Thailand’s Blueprint To Reign In Fallout From Floods And Drought. An interesting story from The Christian Science Monitor; here’s an excerpt: “Despite seeing his 60 acres of rice paddies covered in more than 10 feet of water for three months during late 2011, farmer Tawee Wongsan is sanguine about flooding this year. “I don’t think there will be flooding this year,” he says. “The water in the big dams is not so high like last year.” Last year’s floods killed more than 800 people and caused an estimated $40 billion damage to the country’s $345 billion economy, which is the world’s 25th largest. Water covered several districts of Bangkok and swamped industrial zones that include vital automobile and electronics sectors, disrupting global supply chains.”
Photo credit above: “Thai residents wade through floodwaters in Bangkok, Thailand, in this October 2011 file photo. Altaf Qadri/AP/File.”
New “Future Earth” Exhibit At St. Paul Science Museum Opens Next Saturday, April 21. This will be a must-see exhibit, and there’s added incentive to attend the Grand Opening a week from today. Details from The Science Museum: “What will Earth be like in 2050 with 9 billion people? No one knows. But as the healthiest, wealthiest, most educated and most connected population in Earth’s history, we’re in a good position to face the challenges ahead. Join us in exploring Future Earth!
The 10 Worst Jobs Of 2011. What in God’s name is a “roustabout”? You’re about to find out. This list is making news. Is your job in the Top 10? More from careercast.com: “From bad to worse: thanks to upheaval in the oil industry, Roustabout ranks as the Worst Job of 2011 – its second straight year in last place. Twelve-hour shifts, exposure to the elements in hostile environments, low pay, high risk of injury and isolation from loved ones for weeks at a time are just some of the factors that combine to make Roustabout the worst job of 2011. As the key providers of maintenance for oil rigs and pipelines, Roustabouts routinely perform backbreaking labor at all hours of the day and night in conditions that can range from arctic winters to desert summers to ocean storms. They even face the threat of attack in unstable parts of the world. Braving these inhospitable surroundings, Roustabouts work on the front lines, getting hands-on with dangerous drilling equipment and risking serious injury or worse – as last year’s explosion at the Deepwater Horizon facility in the Gulf of Mexico illustrates. Why does Roustabout rank as the worst job of 2011, as opposed to other worst jobs such as Lumberjack or Construction Worker? Surveying 200 different jobs, the Jobs Rated report ranks professions according to five core criteria: Work Environment, Physical Demands, Outlook, Income and Stress.”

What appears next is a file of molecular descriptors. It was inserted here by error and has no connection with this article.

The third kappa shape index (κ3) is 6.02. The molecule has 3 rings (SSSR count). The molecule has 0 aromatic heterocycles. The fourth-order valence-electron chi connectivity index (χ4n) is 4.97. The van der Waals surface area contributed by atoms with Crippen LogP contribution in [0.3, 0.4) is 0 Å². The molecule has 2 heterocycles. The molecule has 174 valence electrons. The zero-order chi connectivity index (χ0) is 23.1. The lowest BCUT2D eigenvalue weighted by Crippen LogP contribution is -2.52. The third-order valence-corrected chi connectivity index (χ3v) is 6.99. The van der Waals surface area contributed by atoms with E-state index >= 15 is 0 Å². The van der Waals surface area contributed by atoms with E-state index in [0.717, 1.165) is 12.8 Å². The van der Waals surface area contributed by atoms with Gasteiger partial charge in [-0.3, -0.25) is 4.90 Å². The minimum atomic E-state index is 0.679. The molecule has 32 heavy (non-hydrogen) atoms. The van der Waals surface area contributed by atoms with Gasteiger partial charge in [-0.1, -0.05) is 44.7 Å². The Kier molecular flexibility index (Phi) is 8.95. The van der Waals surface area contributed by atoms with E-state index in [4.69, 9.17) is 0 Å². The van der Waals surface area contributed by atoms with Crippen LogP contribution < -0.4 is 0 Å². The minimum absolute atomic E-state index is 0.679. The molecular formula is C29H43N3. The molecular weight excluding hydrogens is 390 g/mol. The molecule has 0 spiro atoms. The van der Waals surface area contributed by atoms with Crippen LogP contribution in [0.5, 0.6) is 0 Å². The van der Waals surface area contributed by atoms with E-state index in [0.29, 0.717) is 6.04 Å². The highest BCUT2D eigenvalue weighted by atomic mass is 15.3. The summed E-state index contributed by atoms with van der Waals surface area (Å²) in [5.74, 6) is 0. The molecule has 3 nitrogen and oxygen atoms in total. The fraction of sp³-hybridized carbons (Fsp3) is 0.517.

“Astrada” Superyacht Launches In China. How long before one of these shows up on the St. Croix River? Gizmag.com has the decadent details: “….The finished product is worth US$15 million, and will likely be used by Marden and his wife Elaine to sail between two islands that they own off the coast of Indonesia. The trimaran measures 42.5 by 16 meters (139.5 by 52.5 feet), and weighs 52 tons (47 tonnes). It has a top speed of 22.5 knots, although at 17 knots it has a remarkable range of 4,000 nautical miles (7,408 km) – this comes thanks largely to a lightweight hull made from a glass/Kevlar foam sandwich material, a superstructure made from carbon fiber with a honeycomb core, and other weight-saving and streamlining considerations. Its fuel economy is estimated at 90 liters (24 U.S. gallons) per hour at 13 knots, or 120 liters (32 gallons) per hour at 17 knots.”